about us



800 Southwest Dr.
Cheyenne, WY 82007


Currently available only by telephone at 632-6655 from  11 A.M. - 4 P.M.

Virtual Adoptions by appointment  10 A.M. - 4 P.M

We are accepting owner-surrenders by appointment only at 632-6655.

Check out our rehoming program!


Limited basis from 8 a.m. - 3 p.m.


Main Office: (307) 632-6655

Animal Control: (307) 635-1453

After Hours Lost & Found: (307) 214-5779

The Cheyenne Animal Shelter provides intake, reclaim and owner surrender services to Cheyenne and Laramie County residents only.


What we do

We help people find new furry family members!

Our Mission

The mission of the Cheyenne Animal Shelter is to enhance the quality of life for animals and people through compassion, respect and education.

Our History

For 50 years, the Cheyenne Animal Shelter has extended the hand of kindness to neglected and abused companion animals in Cheyenne and Laramie County. Today, we are involved in an ever-expanding effort to accomplish a mission that goes beyond sheltering the homeless and unwanted pet population. Our goal is to find a home for every adoptable companion animal brought to our door. To reach this goal, we must increase the number of pets we place and decrease the number of pets relinquished. We hope to achieve this goal through ongoing community relations programs, such as humane education, offsite adoptions and outreach.

Quick Facts

We are proud to share our successes!  Click here to learn more!

Thank you for visiting our website and we look forward to meeting you soon!


Change happens. Animal welfare is progressive. We know that people come and go, the needs of a community change and so – change happens and organizations grow! In 2020, the Cheyenne Animal Shelter will hit a milestone – 50 years of lifesaving. Where did the time go and how much have we changed? Like the auspicious beginnings of most animal shelters around the country, it was a group of concerned citizens who first met in August 1970 to formulate plans for creating the Cheyenne Animal Shelter. Ten people attended the first organizational meeting held in what was then the basement of the Baptist Church at 1914 Thomes Avenue. Their first major fund-raising event, the ORPHAN Sale (an acronym for “Our Rescue for Poor Homeless Animals), was held the following October. The $1,500 that was raised allowed the membership to start their first “pet adoption center,” which was essentially a telephone service bringing together people looking for pets with people who had pets to surrender. Although the location of the Center was kept secret, invariably the public would discover the room, garage, or office and would leave lost or unwanted animals on the doorstep. Office equipment consisted of a portable heater and a telephone that rang constantly during the hours of 9 to 1 Monday through Saturday and was staffed by dedicated volunteers. The telephone number of the Adoption Center was 307-632-6655 – and the Cheyenne Animal Shelter still holds that number 50 years later!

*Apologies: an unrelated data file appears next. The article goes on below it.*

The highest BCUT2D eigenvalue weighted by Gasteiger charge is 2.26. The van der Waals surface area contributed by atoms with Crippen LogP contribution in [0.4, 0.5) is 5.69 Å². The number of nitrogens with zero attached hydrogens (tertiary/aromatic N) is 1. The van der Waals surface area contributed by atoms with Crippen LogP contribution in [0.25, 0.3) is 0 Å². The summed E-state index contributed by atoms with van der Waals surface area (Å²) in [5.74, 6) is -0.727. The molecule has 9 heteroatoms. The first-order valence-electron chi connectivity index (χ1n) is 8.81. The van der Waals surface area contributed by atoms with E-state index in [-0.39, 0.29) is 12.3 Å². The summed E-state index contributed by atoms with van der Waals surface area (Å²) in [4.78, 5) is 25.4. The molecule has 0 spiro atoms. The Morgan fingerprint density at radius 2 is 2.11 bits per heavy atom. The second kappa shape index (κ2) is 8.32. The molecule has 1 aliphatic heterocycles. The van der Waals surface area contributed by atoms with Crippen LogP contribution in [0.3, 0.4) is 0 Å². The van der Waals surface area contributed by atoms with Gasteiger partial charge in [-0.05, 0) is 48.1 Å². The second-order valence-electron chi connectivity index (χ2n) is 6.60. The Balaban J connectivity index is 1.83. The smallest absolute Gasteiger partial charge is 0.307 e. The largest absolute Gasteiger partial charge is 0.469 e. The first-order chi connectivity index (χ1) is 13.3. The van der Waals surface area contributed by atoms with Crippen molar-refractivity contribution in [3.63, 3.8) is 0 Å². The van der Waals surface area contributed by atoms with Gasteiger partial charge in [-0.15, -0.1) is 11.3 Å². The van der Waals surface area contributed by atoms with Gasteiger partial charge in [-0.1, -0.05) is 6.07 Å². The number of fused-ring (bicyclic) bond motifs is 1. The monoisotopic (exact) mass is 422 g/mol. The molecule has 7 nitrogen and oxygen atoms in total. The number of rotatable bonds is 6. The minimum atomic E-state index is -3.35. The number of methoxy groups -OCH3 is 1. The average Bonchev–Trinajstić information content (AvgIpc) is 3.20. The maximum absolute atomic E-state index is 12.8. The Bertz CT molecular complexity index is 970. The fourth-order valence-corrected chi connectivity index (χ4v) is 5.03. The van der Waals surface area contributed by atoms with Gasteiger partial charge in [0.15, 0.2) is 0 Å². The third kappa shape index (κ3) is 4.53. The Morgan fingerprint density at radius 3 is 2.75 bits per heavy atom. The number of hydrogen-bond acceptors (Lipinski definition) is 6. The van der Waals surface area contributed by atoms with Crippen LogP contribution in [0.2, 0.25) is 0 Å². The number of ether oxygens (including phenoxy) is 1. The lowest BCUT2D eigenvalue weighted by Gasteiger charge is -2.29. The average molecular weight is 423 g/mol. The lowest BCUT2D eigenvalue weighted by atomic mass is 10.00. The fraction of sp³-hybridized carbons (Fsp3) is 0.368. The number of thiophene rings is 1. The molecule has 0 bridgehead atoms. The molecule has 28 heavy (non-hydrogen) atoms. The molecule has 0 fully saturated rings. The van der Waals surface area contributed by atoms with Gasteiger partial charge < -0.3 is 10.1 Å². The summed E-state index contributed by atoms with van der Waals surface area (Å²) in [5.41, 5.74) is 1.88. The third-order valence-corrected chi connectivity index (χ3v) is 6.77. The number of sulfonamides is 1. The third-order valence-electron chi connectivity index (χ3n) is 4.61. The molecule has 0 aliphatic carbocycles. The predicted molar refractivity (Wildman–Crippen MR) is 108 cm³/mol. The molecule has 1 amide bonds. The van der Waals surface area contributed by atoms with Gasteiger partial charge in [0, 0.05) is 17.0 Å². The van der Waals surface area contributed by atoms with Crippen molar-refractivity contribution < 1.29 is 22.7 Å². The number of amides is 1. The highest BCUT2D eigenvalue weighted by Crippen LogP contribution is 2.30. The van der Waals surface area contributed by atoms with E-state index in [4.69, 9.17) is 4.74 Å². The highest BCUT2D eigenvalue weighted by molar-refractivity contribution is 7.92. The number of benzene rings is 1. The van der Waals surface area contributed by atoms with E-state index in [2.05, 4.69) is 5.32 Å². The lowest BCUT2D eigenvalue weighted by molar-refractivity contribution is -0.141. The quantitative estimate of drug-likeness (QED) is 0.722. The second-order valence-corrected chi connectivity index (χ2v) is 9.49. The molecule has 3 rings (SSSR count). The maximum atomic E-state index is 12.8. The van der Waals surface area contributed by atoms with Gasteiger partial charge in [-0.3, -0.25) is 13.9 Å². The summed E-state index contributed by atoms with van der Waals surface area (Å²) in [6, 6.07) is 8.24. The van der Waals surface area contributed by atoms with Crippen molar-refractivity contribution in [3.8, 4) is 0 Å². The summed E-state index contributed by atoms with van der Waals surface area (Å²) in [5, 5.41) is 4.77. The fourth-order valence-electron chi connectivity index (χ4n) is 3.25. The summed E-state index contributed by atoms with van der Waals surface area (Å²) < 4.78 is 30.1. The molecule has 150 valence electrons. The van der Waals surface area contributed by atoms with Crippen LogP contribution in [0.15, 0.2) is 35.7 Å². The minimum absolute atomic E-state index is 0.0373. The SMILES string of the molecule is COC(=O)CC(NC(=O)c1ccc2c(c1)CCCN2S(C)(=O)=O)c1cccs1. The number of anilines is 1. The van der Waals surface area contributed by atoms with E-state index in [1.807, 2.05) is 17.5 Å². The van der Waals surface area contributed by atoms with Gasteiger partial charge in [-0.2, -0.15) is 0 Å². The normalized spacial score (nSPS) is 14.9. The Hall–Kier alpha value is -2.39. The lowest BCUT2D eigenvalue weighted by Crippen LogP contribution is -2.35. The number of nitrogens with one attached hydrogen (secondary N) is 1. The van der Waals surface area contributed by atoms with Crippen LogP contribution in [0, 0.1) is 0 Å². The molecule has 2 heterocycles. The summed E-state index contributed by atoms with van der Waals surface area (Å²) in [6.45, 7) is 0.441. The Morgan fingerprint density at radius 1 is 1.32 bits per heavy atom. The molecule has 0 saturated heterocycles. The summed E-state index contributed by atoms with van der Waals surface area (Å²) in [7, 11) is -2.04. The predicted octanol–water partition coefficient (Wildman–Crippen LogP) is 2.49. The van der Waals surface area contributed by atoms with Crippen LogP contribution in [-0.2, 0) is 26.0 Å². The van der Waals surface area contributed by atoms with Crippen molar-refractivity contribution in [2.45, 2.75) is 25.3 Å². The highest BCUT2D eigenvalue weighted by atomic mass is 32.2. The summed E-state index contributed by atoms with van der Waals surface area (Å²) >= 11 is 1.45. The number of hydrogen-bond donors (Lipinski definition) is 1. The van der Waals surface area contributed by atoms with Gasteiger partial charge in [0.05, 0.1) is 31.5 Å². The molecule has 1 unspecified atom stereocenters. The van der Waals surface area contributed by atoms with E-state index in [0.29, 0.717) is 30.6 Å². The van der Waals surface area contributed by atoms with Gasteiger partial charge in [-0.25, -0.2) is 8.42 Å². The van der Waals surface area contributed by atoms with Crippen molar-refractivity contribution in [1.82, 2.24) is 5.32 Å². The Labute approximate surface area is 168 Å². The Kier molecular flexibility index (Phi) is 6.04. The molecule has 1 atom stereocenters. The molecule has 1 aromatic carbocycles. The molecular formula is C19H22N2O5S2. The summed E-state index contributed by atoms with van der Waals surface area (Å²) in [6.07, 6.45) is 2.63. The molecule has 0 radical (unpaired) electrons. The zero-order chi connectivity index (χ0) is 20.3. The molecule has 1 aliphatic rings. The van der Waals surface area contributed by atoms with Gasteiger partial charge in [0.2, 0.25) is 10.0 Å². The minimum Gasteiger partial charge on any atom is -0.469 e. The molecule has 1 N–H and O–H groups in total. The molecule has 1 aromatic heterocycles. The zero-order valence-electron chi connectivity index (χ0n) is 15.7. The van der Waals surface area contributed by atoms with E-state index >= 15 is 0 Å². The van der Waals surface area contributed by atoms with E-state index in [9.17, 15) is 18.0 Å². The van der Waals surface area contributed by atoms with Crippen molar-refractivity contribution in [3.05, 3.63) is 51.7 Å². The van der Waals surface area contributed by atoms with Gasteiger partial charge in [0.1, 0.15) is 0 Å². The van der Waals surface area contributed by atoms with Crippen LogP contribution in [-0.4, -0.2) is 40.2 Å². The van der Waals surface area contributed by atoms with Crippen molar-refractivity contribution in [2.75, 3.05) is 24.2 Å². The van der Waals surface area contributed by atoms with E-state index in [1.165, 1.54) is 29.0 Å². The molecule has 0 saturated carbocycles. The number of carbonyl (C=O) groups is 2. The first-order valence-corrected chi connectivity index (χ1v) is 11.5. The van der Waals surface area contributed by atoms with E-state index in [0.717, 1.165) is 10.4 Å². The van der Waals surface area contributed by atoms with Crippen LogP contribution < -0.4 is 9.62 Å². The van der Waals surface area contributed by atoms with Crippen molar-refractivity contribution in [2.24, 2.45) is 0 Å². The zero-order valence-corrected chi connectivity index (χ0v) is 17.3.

The following month, the Shelter purchased new cat cages for the facility, which was now known as the Cheyenne Animal Shelter. New puppy cages and large cages for mother dogs and their litters were added to the inventory in October. In December 1973, the Cheyenne Animal Shelter instituted the policy of having everyone who adopts a dog or cat sign a contract ensuring spaying or neutering and leaving a refundable deposit as an aid to enforcement. Then – as today – the major cause of unwanted animals is overpopulation.

The Cheyenne Animal Shelter took over the control, operation, and responsibility of the City Dog Pound to provide housing for lost or unwanted animals in July 1973. The first annual contract with the City of Cheyenne was signed at this time and a professional salaried manager was employed. In July 1980, a three-year-contract was signed with the City of Cheyenne with the right of financial re-negotiation each year. Under the Joint Powers agreement between the City of Cheyenne and Laramie County, a contract was also signed with Laramie County in July 1980. At this time, enforcement and animal control were placed under the City-County Health Department.

Our locations have been on Happy Jack Road – on the east side of the bridge, on Parsley Boulevard, and for the past 15 years, 800 Southwest Drive. In 1990, animal control was officially placed under the purview of the Cheyenne Animal Shelter.